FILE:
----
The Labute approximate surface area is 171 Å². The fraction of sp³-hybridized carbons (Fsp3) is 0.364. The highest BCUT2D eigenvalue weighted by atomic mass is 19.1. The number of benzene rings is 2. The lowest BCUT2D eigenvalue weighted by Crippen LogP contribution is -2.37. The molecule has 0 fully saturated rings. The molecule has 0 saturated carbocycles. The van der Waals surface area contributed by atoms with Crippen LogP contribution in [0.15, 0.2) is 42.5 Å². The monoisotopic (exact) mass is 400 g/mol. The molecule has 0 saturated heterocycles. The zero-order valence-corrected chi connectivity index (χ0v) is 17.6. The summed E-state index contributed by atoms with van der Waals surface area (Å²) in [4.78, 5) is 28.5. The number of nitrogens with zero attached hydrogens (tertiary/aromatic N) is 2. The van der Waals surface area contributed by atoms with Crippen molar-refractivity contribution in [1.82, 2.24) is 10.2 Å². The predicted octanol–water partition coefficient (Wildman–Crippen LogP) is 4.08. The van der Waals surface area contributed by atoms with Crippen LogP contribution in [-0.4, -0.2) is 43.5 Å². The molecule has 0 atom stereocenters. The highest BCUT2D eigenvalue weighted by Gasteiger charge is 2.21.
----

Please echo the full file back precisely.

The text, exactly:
The Labute approximate surface area is 171 Å². The fraction of sp³-hybridized carbons (Fsp3) is 0.364. The highest BCUT2D eigenvalue weighted by atomic mass is 19.1. The number of benzene rings is 2. The lowest BCUT2D eigenvalue weighted by Crippen LogP contribution is -2.37. The molecule has 0 fully saturated rings. The molecule has 0 saturated carbocycles. The van der Waals surface area contributed by atoms with Crippen LogP contribution in [0.15, 0.2) is 42.5 Å². The monoisotopic (exact) mass is 400 g/mol. The molecule has 0 saturated heterocycles. The zero-order valence-corrected chi connectivity index (χ0v) is 17.6. The summed E-state index contributed by atoms with van der Waals surface area (Å²) in [4.78, 5) is 28.5. The number of nitrogens with zero attached hydrogens (tertiary/aromatic N) is 2. The van der Waals surface area contributed by atoms with Crippen molar-refractivity contribution in [1.82, 2.24) is 10.2 Å². The predicted octanol–water partition coefficient (Wildman–Crippen LogP) is 4.08. The van der Waals surface area contributed by atoms with Crippen LogP contribution in [-0.4, -0.2) is 43.5 Å². The molecule has 0 atom stereocenters. The highest BCUT2D eigenvalue weighted by Gasteiger charge is 2.21.